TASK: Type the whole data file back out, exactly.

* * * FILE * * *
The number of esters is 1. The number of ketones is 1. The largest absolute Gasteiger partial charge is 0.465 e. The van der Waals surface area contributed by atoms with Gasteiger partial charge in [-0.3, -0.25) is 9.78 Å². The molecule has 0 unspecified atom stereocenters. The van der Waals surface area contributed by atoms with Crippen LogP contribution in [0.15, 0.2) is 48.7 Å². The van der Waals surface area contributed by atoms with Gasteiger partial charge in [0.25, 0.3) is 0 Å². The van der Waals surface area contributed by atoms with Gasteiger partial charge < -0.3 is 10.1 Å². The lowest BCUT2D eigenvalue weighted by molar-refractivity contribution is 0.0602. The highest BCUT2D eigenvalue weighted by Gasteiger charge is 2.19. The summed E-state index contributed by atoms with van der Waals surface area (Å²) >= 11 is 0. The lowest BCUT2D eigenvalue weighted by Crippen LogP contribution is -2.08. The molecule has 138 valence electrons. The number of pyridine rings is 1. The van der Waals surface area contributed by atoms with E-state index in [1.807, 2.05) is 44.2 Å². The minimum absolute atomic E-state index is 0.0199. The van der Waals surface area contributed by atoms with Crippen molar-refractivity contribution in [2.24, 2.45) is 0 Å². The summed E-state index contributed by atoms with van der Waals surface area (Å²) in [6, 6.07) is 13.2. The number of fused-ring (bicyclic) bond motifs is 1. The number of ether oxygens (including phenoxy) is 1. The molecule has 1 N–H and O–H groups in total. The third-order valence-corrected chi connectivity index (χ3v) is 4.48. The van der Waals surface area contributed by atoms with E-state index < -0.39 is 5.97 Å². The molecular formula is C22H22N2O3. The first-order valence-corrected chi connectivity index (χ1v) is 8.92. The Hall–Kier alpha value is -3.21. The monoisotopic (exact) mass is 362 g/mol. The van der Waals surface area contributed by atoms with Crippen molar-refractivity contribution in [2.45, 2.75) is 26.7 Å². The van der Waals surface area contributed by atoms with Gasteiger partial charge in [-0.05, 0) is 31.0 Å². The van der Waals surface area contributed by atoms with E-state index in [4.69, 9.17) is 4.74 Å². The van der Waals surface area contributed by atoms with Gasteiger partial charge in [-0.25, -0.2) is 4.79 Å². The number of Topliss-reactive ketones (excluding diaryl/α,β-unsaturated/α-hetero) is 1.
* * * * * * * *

The number of esters is 1. The number of ketones is 1. The largest absolute Gasteiger partial charge is 0.465 e. The van der Waals surface area contributed by atoms with Gasteiger partial charge in [-0.3, -0.25) is 9.78 Å². The molecule has 0 unspecified atom stereocenters. The van der Waals surface area contributed by atoms with Crippen LogP contribution in [0.15, 0.2) is 48.7 Å². The van der Waals surface area contributed by atoms with Gasteiger partial charge in [0.25, 0.3) is 0 Å². The van der Waals surface area contributed by atoms with Gasteiger partial charge < -0.3 is 10.1 Å². The lowest BCUT2D eigenvalue weighted by molar-refractivity contribution is 0.0602. The highest BCUT2D eigenvalue weighted by Gasteiger charge is 2.19. The summed E-state index contributed by atoms with van der Waals surface area (Å²) >= 11 is 0. The lowest BCUT2D eigenvalue weighted by Crippen LogP contribution is -2.08. The molecule has 138 valence electrons. The number of pyridine rings is 1. The van der Waals surface area contributed by atoms with E-state index in [1.807, 2.05) is 44.2 Å². The minimum absolute atomic E-state index is 0.0199. The van der Waals surface area contributed by atoms with Crippen molar-refractivity contribution in [2.24, 2.45) is 0 Å². The summed E-state index contributed by atoms with van der Waals surface area (Å²) in [6, 6.07) is 13.2. The number of fused-ring (bicyclic) bond motifs is 1. The number of ether oxygens (including phenoxy) is 1. The molecule has 1 N–H and O–H groups in total. The third-order valence-corrected chi connectivity index (χ3v) is 4.48. The van der Waals surface area contributed by atoms with E-state index < -0.39 is 5.97 Å². The molecular formula is C22H22N2O3. The first-order valence-corrected chi connectivity index (χ1v) is 8.92. The Hall–Kier alpha value is -3.21. The monoisotopic (exact) mass is 362 g/mol. The van der Waals surface area contributed by atoms with Crippen molar-refractivity contribution in [2.45, 2.75) is 26.7 Å². The van der Waals surface area contributed by atoms with Gasteiger partial charge in [-0.05, 0) is 31.0 Å². The van der Waals surface area contributed by atoms with E-state index in [4.69, 9.17) is 4.74 Å². The van der Waals surface area contributed by atoms with Gasteiger partial charge in [-0.25, -0.2) is 4.79 Å². The number of Topliss-reactive ketones (excluding diaryl/α,β-unsaturated/α-hetero) is 1.